Minnesota has seen about 224,000 cases and 2,961 deaths since the outbreak began. State health officials announced 7,553 new cases Monday morning and 8,689 the day before. Recent death counts are regularly in the double digits, according to state data.

Walz said that during previous national spikes, Minnesota was able to maintain lower infection rates than other states due to safety measures taken by residents. But during the most recent outbreak, data shows Minnesota is trending in a manner similar to other hot spots.

“That type of spread will continue unless we take mitigation measures,” Walz said.

Taking measures now, he argued, will make sure there are sufficient hospital beds to deal with COVID and other illnesses, such as during the upcoming flu season, and keep the state ahead of staffing concerns as health workers become infected.

The venues targeted in the determination are meant to curb the spread of COVID-19 where it is most often transmitted. Since June, 71 percent of spreading cases have been at private social gatherings, weddings, funerals, restaurants and bars. Risk factors identified include gatherings of friends and family who are comfortable with each other, but live in different households, eating and drinking without face coverings for an extended period of time, and gatherings where people talk loudly, laugh or sing, especially with alcohol.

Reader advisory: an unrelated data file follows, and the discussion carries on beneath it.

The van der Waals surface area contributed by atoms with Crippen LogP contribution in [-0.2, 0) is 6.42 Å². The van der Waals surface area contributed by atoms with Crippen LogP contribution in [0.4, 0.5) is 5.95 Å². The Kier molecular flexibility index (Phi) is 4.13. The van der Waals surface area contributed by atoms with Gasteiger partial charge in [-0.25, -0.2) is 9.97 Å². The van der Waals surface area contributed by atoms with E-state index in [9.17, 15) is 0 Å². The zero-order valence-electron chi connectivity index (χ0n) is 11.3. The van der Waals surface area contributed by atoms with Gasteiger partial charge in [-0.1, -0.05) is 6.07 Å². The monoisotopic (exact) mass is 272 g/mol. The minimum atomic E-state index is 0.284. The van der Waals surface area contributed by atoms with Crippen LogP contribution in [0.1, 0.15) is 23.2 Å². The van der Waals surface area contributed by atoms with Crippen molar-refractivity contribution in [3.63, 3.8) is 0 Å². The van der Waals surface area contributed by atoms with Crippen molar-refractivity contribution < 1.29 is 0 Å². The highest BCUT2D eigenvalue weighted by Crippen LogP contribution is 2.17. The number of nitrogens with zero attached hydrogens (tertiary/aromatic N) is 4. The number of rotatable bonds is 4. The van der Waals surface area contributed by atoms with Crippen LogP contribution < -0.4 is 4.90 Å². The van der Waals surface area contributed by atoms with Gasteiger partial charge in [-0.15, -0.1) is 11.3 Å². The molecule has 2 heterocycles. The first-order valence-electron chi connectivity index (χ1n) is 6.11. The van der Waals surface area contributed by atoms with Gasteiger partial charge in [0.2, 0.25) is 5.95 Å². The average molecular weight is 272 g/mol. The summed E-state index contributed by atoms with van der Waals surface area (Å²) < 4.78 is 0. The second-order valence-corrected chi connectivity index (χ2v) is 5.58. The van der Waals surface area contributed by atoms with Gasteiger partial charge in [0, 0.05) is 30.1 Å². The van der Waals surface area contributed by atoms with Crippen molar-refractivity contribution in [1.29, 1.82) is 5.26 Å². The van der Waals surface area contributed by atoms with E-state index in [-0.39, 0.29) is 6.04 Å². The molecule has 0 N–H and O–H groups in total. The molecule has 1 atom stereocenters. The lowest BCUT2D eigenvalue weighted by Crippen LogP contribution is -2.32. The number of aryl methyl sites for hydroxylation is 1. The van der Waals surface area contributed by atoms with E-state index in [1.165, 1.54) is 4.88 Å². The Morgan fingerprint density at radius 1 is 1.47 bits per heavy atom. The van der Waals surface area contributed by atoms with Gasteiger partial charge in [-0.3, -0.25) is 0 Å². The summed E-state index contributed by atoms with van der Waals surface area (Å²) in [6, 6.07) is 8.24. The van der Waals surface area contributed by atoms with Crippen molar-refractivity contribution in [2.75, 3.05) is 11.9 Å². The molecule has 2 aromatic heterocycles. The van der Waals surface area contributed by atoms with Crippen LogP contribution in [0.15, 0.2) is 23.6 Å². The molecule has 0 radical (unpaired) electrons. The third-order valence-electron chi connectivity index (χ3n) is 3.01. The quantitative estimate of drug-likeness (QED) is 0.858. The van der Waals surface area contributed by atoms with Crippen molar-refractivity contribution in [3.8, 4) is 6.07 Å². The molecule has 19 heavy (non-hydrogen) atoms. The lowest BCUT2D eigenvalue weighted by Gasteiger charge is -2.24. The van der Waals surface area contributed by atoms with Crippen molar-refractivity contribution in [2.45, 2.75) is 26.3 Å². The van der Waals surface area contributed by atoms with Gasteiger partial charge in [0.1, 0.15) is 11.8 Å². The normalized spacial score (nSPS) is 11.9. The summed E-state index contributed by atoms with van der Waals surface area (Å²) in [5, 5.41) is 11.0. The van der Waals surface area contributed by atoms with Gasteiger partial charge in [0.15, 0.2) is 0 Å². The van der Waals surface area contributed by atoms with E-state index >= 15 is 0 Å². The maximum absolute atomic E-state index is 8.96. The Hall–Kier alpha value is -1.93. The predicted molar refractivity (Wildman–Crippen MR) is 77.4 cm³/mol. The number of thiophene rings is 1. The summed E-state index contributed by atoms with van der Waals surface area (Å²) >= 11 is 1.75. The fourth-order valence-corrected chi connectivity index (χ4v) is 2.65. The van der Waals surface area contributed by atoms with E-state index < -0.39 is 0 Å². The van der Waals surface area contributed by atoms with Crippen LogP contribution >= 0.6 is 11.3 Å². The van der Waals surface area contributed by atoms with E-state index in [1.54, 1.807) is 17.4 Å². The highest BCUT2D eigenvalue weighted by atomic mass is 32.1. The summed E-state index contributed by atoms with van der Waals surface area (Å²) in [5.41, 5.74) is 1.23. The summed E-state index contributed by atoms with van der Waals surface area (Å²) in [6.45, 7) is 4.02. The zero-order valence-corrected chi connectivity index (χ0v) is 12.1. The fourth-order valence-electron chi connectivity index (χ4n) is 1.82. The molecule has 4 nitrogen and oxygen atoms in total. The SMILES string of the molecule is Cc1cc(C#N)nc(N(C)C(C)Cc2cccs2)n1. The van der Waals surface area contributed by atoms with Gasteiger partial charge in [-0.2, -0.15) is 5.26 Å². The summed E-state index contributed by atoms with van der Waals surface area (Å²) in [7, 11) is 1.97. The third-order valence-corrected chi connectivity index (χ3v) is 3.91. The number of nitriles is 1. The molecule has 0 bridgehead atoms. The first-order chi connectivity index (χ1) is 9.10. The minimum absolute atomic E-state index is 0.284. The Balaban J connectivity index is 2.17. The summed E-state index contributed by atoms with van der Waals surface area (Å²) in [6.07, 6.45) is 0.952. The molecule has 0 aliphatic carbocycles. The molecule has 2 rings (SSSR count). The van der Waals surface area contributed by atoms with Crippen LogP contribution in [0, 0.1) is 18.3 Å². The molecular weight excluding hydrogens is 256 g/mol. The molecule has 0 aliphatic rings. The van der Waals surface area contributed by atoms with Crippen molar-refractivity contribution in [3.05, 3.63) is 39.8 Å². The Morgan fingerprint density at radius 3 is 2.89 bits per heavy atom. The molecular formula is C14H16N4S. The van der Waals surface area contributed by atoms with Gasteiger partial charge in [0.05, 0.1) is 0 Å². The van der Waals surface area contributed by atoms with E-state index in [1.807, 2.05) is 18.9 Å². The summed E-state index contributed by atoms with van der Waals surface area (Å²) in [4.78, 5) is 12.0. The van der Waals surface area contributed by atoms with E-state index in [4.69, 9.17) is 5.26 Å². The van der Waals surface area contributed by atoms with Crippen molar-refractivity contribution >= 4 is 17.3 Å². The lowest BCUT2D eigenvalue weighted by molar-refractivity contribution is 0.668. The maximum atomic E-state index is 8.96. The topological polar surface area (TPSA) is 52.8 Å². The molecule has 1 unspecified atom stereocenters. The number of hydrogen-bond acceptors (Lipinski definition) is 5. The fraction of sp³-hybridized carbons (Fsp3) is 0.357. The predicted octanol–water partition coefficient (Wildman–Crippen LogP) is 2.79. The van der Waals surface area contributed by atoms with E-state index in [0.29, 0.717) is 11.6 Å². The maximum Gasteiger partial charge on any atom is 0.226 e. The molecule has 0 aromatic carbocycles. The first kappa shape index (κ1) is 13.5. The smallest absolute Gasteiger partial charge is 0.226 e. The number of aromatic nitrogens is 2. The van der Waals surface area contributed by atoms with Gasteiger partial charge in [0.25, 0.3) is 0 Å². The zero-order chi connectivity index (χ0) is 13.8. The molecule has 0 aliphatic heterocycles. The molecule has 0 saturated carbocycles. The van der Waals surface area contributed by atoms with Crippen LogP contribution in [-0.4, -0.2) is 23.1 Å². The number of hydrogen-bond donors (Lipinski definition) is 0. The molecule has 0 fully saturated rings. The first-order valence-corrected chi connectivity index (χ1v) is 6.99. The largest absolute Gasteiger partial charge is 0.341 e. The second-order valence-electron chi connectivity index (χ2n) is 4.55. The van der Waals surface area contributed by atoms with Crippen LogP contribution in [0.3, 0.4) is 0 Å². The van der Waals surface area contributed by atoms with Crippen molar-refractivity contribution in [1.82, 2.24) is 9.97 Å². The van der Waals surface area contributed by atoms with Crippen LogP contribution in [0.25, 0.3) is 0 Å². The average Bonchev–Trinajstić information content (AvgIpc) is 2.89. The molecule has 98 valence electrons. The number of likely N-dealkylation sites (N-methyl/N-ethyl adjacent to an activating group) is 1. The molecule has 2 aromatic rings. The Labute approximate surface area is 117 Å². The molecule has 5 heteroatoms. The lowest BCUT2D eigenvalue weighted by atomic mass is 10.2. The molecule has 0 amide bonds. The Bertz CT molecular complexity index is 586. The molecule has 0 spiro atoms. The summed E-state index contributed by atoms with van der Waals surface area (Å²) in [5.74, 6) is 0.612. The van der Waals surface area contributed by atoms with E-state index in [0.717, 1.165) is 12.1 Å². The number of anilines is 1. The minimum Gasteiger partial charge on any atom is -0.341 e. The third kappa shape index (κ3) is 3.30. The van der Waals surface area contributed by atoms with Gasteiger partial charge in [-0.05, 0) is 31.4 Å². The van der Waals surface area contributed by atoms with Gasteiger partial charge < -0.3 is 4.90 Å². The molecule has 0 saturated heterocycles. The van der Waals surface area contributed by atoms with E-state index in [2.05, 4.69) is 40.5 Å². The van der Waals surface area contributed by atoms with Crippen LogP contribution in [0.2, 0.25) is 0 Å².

Walz noted that while Minnesotans age 18-35 have taken proactive measures to prevent the spread of COVID-19, they appear to be the age group most commonly infected as many do not show symptoms and are contagious. Such individuals are at high risk of passing COVID-19 to vulnerable groups, and are the most frequent visitors to bars and restaurants.


Starting Friday, Nov. 13, bars and restaurants were limited to 50 percent capacity and all indoor capacity was capped at 150 people. Dine-in service is prohibited 10 p.m.-4 a.m. Bar counter service is not permitted unless that is the only place for service.

Walz acknowledged bars and restaurants have already sacrificed much due to COVID-19 and encouraged Minnesotans to support those businesses.

“This is going to be painful for them,” he said.

He is proposing $10 million in small business relief.

Minnesota Department of Employment and Economic Development Director Steve Grove said the precautions are necessary for the economy in the long term.